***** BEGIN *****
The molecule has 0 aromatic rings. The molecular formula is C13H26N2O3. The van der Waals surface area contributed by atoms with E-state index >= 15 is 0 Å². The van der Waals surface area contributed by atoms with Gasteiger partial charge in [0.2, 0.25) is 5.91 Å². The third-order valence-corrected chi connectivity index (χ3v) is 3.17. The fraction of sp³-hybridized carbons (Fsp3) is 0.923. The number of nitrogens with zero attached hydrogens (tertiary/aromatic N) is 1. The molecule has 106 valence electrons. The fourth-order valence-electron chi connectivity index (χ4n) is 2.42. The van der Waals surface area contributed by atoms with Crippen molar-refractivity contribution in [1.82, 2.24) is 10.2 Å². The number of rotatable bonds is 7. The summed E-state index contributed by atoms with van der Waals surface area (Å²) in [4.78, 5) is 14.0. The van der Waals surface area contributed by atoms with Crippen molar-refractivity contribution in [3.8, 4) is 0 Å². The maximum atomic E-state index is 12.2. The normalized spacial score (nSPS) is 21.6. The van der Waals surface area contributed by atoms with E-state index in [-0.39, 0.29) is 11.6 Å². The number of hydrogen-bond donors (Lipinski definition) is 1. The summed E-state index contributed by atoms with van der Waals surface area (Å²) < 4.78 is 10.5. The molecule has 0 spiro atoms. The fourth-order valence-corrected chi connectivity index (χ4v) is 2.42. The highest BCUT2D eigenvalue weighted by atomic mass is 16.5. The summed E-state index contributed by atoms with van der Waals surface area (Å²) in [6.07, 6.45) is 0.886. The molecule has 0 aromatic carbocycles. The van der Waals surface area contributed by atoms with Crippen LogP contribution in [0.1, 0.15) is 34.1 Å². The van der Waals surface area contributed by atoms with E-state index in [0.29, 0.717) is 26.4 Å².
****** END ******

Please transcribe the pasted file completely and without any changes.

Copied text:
The molecule has 0 aromatic rings. The molecular formula is C13H26N2O3. The van der Waals surface area contributed by atoms with E-state index >= 15 is 0 Å². The van der Waals surface area contributed by atoms with Gasteiger partial charge in [0.2, 0.25) is 5.91 Å². The third-order valence-corrected chi connectivity index (χ3v) is 3.17. The fraction of sp³-hybridized carbons (Fsp3) is 0.923. The number of nitrogens with zero attached hydrogens (tertiary/aromatic N) is 1. The molecule has 106 valence electrons. The fourth-order valence-electron chi connectivity index (χ4n) is 2.42. The van der Waals surface area contributed by atoms with Crippen molar-refractivity contribution in [1.82, 2.24) is 10.2 Å². The number of rotatable bonds is 7. The summed E-state index contributed by atoms with van der Waals surface area (Å²) in [4.78, 5) is 14.0. The van der Waals surface area contributed by atoms with Crippen molar-refractivity contribution in [3.8, 4) is 0 Å². The maximum atomic E-state index is 12.2. The normalized spacial score (nSPS) is 21.6. The van der Waals surface area contributed by atoms with E-state index in [-0.39, 0.29) is 11.6 Å². The number of hydrogen-bond donors (Lipinski definition) is 1. The summed E-state index contributed by atoms with van der Waals surface area (Å²) < 4.78 is 10.5. The molecule has 0 spiro atoms. The fourth-order valence-corrected chi connectivity index (χ4v) is 2.42. The highest BCUT2D eigenvalue weighted by atomic mass is 16.5. The summed E-state index contributed by atoms with van der Waals surface area (Å²) in [6.07, 6.45) is 0.886. The molecule has 0 aromatic carbocycles. The van der Waals surface area contributed by atoms with Crippen LogP contribution in [0.1, 0.15) is 34.1 Å². The van der Waals surface area contributed by atoms with E-state index in [0.29, 0.717) is 26.4 Å².